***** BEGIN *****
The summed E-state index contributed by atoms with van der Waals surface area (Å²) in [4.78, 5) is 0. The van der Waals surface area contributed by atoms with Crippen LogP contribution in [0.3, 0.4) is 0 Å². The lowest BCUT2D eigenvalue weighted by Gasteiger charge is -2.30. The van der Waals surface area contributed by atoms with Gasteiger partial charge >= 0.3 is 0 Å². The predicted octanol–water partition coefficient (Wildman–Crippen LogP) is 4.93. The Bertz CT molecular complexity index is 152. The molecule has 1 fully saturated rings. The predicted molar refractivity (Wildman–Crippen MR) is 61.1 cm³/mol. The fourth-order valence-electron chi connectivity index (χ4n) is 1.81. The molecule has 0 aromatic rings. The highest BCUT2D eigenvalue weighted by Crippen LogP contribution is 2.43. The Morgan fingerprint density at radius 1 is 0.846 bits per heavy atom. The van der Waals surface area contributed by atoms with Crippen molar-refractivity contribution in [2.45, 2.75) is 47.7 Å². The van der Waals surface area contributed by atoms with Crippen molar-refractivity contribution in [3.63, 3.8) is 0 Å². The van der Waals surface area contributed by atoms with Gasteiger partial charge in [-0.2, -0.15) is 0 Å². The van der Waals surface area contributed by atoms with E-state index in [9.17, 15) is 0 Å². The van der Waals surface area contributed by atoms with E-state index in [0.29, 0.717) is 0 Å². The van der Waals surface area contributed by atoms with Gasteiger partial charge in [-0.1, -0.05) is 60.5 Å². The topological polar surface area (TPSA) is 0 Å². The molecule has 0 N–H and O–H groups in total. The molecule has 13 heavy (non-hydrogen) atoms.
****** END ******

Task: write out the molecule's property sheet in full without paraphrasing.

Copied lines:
The summed E-state index contributed by atoms with van der Waals surface area (Å²) in [4.78, 5) is 0. The van der Waals surface area contributed by atoms with Crippen LogP contribution in [0.3, 0.4) is 0 Å². The lowest BCUT2D eigenvalue weighted by Gasteiger charge is -2.30. The van der Waals surface area contributed by atoms with Gasteiger partial charge >= 0.3 is 0 Å². The predicted octanol–water partition coefficient (Wildman–Crippen LogP) is 4.93. The Bertz CT molecular complexity index is 152. The molecule has 1 fully saturated rings. The predicted molar refractivity (Wildman–Crippen MR) is 61.1 cm³/mol. The fourth-order valence-electron chi connectivity index (χ4n) is 1.81. The molecule has 0 aromatic rings. The highest BCUT2D eigenvalue weighted by Crippen LogP contribution is 2.43. The Morgan fingerprint density at radius 1 is 0.846 bits per heavy atom. The van der Waals surface area contributed by atoms with Crippen molar-refractivity contribution in [2.45, 2.75) is 47.7 Å². The van der Waals surface area contributed by atoms with Crippen molar-refractivity contribution in [3.63, 3.8) is 0 Å². The van der Waals surface area contributed by atoms with Gasteiger partial charge in [-0.2, -0.15) is 0 Å². The van der Waals surface area contributed by atoms with E-state index in [9.17, 15) is 0 Å². The van der Waals surface area contributed by atoms with E-state index in [0.29, 0.717) is 0 Å². The van der Waals surface area contributed by atoms with Gasteiger partial charge in [-0.1, -0.05) is 60.5 Å². The topological polar surface area (TPSA) is 0 Å². The molecule has 0 N–H and O–H groups in total. The molecule has 13 heavy (non-hydrogen) atoms.